Furthermore, The NHS National Framework issues a word of cautions and states that, “Care should be taken when applying this (well-managed) principle. Sometimes needs may appear to be exacerbated because the individual is currently in an inappropriate environment rather than because they require a particular type or level of support – if they move to a different environment and their needs reduced this does not necessarily mean that the need is now “well-managed”, the need may actually be reduced or no longer exist”.  For example, in an acute hospital setting, an individual might feel disoriented or have difficulty sleeping and consequently exhibit more challenging behaviour posing a risk to themselves or others, but as soon as they are in a care home environment, or their own home, their behaviour may improve without requiring any particular support around these issues”.  So, this scenario, their needs may become well-managed by a change of environment and the underlying challenging behavioural problems reduced or removed entirely, and as such, should be recorded and taken into account in the eligibility decision”.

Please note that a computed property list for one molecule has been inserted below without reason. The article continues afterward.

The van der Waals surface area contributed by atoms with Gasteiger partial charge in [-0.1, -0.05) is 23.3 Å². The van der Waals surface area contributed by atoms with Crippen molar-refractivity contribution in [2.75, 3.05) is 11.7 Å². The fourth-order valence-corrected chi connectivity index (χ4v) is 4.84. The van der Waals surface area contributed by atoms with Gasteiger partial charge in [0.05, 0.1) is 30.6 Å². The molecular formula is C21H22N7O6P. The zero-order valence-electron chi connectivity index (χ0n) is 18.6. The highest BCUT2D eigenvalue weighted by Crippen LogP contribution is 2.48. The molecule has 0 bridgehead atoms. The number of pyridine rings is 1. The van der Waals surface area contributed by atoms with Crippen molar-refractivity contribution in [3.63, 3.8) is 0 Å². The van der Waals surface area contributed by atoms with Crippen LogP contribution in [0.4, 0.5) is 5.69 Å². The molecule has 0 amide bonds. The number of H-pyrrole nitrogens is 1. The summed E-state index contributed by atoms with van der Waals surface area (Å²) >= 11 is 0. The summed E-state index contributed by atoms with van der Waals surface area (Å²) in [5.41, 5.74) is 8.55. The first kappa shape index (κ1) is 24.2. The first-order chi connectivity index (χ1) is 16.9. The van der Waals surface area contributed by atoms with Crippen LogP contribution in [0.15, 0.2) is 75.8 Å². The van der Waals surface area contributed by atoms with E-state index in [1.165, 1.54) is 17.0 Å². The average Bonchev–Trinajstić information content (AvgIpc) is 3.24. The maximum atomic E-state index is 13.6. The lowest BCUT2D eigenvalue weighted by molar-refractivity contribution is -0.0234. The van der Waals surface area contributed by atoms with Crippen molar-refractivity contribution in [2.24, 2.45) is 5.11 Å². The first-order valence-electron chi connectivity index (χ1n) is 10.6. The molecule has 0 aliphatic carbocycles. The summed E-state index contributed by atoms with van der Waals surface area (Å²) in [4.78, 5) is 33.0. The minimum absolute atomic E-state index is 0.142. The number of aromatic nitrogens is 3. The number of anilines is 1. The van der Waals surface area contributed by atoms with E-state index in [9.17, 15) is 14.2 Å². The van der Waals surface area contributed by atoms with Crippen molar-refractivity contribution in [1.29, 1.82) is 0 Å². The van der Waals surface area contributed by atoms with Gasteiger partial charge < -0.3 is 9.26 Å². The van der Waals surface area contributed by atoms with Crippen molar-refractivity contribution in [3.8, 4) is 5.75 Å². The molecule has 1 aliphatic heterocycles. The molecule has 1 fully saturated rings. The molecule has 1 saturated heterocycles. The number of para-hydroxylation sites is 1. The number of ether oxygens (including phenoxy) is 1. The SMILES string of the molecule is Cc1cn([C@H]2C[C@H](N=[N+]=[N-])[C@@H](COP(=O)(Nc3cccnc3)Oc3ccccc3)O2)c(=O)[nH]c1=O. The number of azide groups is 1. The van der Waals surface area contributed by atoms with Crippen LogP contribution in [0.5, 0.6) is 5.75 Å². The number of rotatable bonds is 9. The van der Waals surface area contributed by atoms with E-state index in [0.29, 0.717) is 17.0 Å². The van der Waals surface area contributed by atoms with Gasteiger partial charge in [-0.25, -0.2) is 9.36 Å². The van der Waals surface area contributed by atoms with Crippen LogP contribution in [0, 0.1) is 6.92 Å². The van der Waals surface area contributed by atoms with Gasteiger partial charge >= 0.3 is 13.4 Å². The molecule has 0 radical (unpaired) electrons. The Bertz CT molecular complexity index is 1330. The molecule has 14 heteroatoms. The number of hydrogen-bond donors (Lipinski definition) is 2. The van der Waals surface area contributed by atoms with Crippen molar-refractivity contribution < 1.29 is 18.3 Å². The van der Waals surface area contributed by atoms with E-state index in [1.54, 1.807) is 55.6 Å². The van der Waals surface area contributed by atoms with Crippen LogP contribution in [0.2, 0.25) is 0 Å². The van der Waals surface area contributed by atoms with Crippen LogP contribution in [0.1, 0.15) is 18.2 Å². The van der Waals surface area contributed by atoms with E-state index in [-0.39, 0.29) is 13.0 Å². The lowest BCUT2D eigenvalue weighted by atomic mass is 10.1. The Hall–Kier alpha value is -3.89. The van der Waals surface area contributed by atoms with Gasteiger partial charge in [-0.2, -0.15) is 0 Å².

In summary when considering what is a well-managed need you have consider the needs in conjunction with the four key indicators of need when making a determination of eligibility on primary health needs, and a well-managed need is only one such factor that should affect eligibility for CHCF if that need is reduced or removed.

We have been receiving an increased number of enquiries recently regarding top-up fees and whether they are lawful in circumstances where the patient is already receiving NHS Continuing Healthcare Funding.

According to the National Framework for NHS Continuing Healthcare (paragraph 51):

“NHS care is free at the point of delivery. The funding provided by the CCGs in NHS Continuing Healthcare packages should be sufficient to meet the needs identified in the care plan. Therefore it is not permissible to for individuals to be asked to make any payments towards meeting their assessed needs”.

Thus, if your relative is found eligible for Continuing Healthcare funding they shouldn’t be charged any extra top-up fees by the care home – so how do some care homes get away with it?